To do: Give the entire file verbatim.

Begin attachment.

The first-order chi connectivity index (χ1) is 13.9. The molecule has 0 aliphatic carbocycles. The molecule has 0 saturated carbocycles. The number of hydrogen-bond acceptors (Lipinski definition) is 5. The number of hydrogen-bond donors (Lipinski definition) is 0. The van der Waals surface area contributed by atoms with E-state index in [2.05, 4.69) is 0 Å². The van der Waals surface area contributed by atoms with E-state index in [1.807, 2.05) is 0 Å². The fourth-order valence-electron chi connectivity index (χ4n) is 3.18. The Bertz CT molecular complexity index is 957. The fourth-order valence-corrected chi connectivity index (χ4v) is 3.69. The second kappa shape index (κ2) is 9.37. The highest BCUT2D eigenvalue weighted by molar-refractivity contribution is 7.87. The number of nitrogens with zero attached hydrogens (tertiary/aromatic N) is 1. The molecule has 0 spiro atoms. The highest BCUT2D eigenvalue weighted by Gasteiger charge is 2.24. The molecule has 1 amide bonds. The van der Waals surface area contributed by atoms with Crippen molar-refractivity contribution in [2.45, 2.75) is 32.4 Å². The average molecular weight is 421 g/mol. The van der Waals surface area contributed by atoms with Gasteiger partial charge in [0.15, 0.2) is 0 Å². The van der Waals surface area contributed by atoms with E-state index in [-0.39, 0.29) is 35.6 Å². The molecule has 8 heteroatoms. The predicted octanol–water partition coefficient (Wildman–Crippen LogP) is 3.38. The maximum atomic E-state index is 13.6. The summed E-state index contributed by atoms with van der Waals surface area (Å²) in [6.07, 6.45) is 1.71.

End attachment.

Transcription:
The first-order chi connectivity index (χ1) is 13.9. The molecule has 0 aliphatic carbocycles. The molecule has 0 saturated carbocycles. The number of hydrogen-bond acceptors (Lipinski definition) is 5. The number of hydrogen-bond donors (Lipinski definition) is 0. The van der Waals surface area contributed by atoms with E-state index in [2.05, 4.69) is 0 Å². The van der Waals surface area contributed by atoms with E-state index in [1.807, 2.05) is 0 Å². The fourth-order valence-electron chi connectivity index (χ4n) is 3.18. The Bertz CT molecular complexity index is 957. The fourth-order valence-corrected chi connectivity index (χ4v) is 3.69. The second kappa shape index (κ2) is 9.37. The highest BCUT2D eigenvalue weighted by molar-refractivity contribution is 7.87. The number of nitrogens with zero attached hydrogens (tertiary/aromatic N) is 1. The molecule has 0 spiro atoms. The highest BCUT2D eigenvalue weighted by Gasteiger charge is 2.24. The molecule has 1 amide bonds. The van der Waals surface area contributed by atoms with Crippen molar-refractivity contribution in [2.45, 2.75) is 32.4 Å². The average molecular weight is 421 g/mol. The van der Waals surface area contributed by atoms with Gasteiger partial charge in [0.15, 0.2) is 0 Å². The van der Waals surface area contributed by atoms with E-state index in [-0.39, 0.29) is 35.6 Å². The molecule has 8 heteroatoms. The predicted octanol–water partition coefficient (Wildman–Crippen LogP) is 3.38. The maximum atomic E-state index is 13.6. The summed E-state index contributed by atoms with van der Waals surface area (Å²) in [6.07, 6.45) is 1.71.